Russians could face prison sentences of up to 15 years for spreading information that goes against the Russian government’s position on the war in Ukraine, a move that comes as authorities block access to foreign media outlets.
The Russian parliament voted unanimously Friday to approve a draft law criminalising the intentional spreading of what Russia deems to be “fake” reports.
Russian authorities have repeatedly decried reports of Russian military setbacks or civilian deaths in Ukraine as “fake” reports. State media outlets refer to Russia’s invasion of Ukraine as a “special military operation” rather than a “war” or “invasion”.
The draft law was approved by the lower and upper houses of parliament in quick succession, state news agencies said.
It could be signed into law by President Vladimir Putin and take effect as soon as Saturday, the speaker of the lower house, Vyacheslav Volodin, said.
“It is possible that by tomorrow, its rules will force those lied and made statements discrediting our armed forces to bear very grave punishment,” Volodin said.
“I want everyone to understand, and for society to understand, that we are doing this to protect our soldiers and officers, and to protect the truth.”
Sentences of up to three years or fines are envisaged for spreading what authorities deem to be false news about the military, but the maximum punishment rises to 15 years for cases deemed to have led to “severe consequences”, the lower house of parliament said.
After the bill was passed, Russia’s Novaya Gazeta newspaper, whose editor Dmitry Muratov was a co-winner of last year’s Nobel Peace Prize, said it would remove material on Russia’s military actions in Ukraine from its website because of censorship.
The newspaper said it would continue to report on the consequences that Russia is facing, including a deepening economic crisis and the persecution of dissidents.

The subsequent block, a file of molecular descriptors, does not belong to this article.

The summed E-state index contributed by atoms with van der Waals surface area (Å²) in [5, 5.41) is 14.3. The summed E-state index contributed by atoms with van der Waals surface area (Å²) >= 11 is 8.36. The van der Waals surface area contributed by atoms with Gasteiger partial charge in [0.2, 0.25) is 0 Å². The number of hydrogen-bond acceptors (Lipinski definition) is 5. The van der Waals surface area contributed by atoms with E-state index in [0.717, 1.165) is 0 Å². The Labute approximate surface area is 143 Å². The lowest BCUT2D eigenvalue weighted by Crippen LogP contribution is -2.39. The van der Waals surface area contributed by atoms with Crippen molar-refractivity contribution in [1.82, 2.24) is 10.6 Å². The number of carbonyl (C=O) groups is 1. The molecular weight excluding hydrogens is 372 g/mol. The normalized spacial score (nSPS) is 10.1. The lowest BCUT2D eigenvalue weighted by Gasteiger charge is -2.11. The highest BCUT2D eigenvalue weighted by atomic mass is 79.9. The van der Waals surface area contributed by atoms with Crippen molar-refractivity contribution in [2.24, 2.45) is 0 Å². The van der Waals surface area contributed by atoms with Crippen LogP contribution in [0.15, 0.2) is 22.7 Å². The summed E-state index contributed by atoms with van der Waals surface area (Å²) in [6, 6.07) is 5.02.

The BBC said it has temporarily suspended news operations within Russia while it assesses the implications of the new legislation.
BBC News will continue its service in Russian from outside of Russia.
“The safety of our staff is paramount and we are not prepared to expose them to the risk of criminal prosecution simply for doing their jobs,” BBC Director-General Tim Davie said in a statement.
News website Znak said on Friday it was shutting down, citing “the large number of restrictions which have appeared recently affecting the work of media in Russia”.
Russia’s top independent radio station Ekho Moskvy was closed on Thursday and independent TV station Dozdh (Rain) ceased operations after receiving a threat of closure from the authorities.
The kind of material which faces official disapproval was made clear Friday as the communications regulator, Roskomnadzor, said it was blocking five media organisations based abroad which publish news in Russian.
They had published “false information”, the regulator said in a statement to state news agency RIA Novosti, on subjects including “the methods of carrying out combat activities (attacks on the civilian population, strikes on civil infrastructure objects), the numbers of losses of the Russian Federation Armed Forces and victims among the civilian population”.
The blocks affect the BBC, the US government-funded Voice of America and Radio Free Europe/Radio Liberty, German broadcaster Deutsche Welle and Latvia-based website Meduza.
Together, they are among the most influential and often critical foreign media publishing in Russian.